211. 211. 211 The Turing Test The Turing Test • Rodney Brooks (1986) – Situated reasoning – Intelligence cannot be separated from the body. – Intelligence is not only a process of the brain, it is embodied in the physical world – Cognition is grounded in the physical interactions with the world – There is no need for a central representation of the world – Objection: Brooks’ robots can’t do math
  212. 212. 212 The Turing Test The Turing Test • John Randolph Lucas (1961) & Roger Penrose – Goedel’s limit: Every formal system (>Arithmetic) contains a statement that cannot be proved – Some logical operations are not computable, nonetheless the human mind can treat them (at least to prove that they are not computable) – The human mind is superior to a computing machine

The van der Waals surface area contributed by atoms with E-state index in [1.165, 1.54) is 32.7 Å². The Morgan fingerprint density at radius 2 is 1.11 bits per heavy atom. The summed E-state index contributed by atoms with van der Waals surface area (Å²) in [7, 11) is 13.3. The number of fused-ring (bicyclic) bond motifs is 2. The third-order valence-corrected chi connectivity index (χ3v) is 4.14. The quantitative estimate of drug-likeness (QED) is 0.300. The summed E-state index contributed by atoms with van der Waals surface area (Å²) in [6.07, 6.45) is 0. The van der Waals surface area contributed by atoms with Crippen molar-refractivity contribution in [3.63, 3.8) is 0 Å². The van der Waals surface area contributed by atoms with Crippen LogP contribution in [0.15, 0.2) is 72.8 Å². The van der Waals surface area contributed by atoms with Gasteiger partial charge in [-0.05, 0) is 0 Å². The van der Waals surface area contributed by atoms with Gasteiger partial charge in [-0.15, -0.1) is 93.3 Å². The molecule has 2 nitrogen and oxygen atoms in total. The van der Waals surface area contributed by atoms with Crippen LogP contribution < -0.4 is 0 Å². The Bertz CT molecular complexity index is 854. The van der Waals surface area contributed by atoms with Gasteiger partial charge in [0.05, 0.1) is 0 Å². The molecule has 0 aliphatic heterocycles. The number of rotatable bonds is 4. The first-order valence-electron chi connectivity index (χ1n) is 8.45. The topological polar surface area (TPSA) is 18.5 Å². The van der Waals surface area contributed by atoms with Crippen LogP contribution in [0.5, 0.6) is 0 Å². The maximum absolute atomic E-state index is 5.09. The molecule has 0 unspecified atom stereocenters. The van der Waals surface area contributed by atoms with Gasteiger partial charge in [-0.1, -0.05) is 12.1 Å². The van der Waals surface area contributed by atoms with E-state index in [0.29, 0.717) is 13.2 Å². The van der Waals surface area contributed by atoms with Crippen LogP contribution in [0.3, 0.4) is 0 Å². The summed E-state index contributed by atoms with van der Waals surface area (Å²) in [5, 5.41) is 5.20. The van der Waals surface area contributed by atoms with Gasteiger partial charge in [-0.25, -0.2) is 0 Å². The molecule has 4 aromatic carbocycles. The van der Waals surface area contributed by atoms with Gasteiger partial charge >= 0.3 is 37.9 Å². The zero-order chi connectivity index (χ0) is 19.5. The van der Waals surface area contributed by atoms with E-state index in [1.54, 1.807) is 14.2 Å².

213. 213. 213 The Turing Test The Turing Test • John Randolph Lucas (1961) & Roger Penrose – Objection: a computer can observe the failure of “another” computer’s formal system – Goedel’s theorem is about the limitation of the human mind: a machine that escapes Goedel’s theorem can exist and can be discovered by humans, but not built by humans
  214. 214. 214 The Turing Test • What is measured: intelligence, cognition, brain, mind, or consciousness? • What is measured: one machine, ..., all machines? • What is intelligence? What is a brain? What is a mind? What is life? • Who is the observer? Who is the judge? • What is the instrument (instrument = observer)? • What if a human fails the Turing test? The Turing Test
  215. 215. 215 The Turing Test • Someone has hidden a person in a room and a computer in the other room. • We are allowed to ask any questions. • The person and the computer reply in their own way. • If we cannot tell which one is the person and which one is the computer, then the computer has become intelligent.
  216. 216. 216 Who is Testing • Someone has to determine whether the answers to her questions come from a human or a machine • Who is the judge who decides if the Turing Test succeeds? What instrument does this test use? • A human? A machine? • How “intelligent” is the judge?